CMPnet Asia published an interesting interview with David Wagner, Director of Solution Marketing for Capacity Management and Provisioning at BMC.
In the interview Wagner points out there are many challenges to front in virtualization and not every company is aware of all of them:
There are IT organizations that are very aware of the challenges of the management and there are those at the other end of the spectrum that think of virtualization as just another platform to manage. I think the ones that think of that way are doing themselves a disservice because there are some unique risks associated with virtualized environments that don’t exist in the physical environment or are at least not as significant.
I would classify these risks in really two main categories. One is all the risks associated with change. The whole reason there are risks associated with change is because when you make changes you need to know, what the current state is, so that if and when problems do occur, you can revert back to the point before the change is made or you can inform the right people so that they can use tools to diagnose the problem based on the knowledge of what the current configuration is. The unique thing about virtualized environments is the environment’s configuration itself is changing over time. So in virtual environments, you have applications that might be running on one physical machine one day and another one another day — or one virtual machine (VM) here or VMs are brought in and out service.
This is a whole new paradigm and it creates a whole new set of availability risks and downstream management challenges.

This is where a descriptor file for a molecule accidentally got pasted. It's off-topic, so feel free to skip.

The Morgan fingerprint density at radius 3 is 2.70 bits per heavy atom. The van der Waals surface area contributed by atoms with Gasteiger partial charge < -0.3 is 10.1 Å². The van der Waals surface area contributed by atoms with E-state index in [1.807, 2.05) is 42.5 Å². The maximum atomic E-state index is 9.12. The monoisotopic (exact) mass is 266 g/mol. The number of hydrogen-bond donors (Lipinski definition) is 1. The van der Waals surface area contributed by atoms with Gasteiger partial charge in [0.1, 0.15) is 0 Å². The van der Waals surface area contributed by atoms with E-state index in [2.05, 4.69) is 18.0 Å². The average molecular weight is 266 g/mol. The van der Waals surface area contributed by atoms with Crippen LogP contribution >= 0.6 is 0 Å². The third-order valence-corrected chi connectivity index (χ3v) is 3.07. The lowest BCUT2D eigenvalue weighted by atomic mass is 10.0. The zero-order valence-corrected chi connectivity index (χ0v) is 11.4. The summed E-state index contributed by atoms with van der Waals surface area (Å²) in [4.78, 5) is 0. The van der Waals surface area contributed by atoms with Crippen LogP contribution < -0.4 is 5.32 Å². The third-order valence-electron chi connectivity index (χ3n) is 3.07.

The other major bucket associated with virtualization challenges is one that simply does not exist in isolated physical environments — capacity risk. If you previously had an environment where you had two different applications running on two different physical servers you could be pretty well certain they weren’t going to cause problems for each other from a performance standpoint because they had their own resources. If one application required 30 percent of CPU at 9:30 in the morning to meet response time guarantees, it could because it had its own dedicated physical box. And if the other one needed 40 percent at 9:30 in the morning, that was fine. But if you combine them both and they are both running on a shared hardware platform in two separate virtual machines, if they both need access to the same physical resource at the same time, by definition one of them is going to have to wait so that is a new risk that didn’t exist previously.
So previously, the capacity risk of industry standard architectures was really a cost issue. You just threw more hardware at it and knew that risk was solved. But throwing more hardware at it here doesn’t solve the problem because now you are making things share resources that didn’t used to, so now you need to plan for that…
Read the whole interview at source.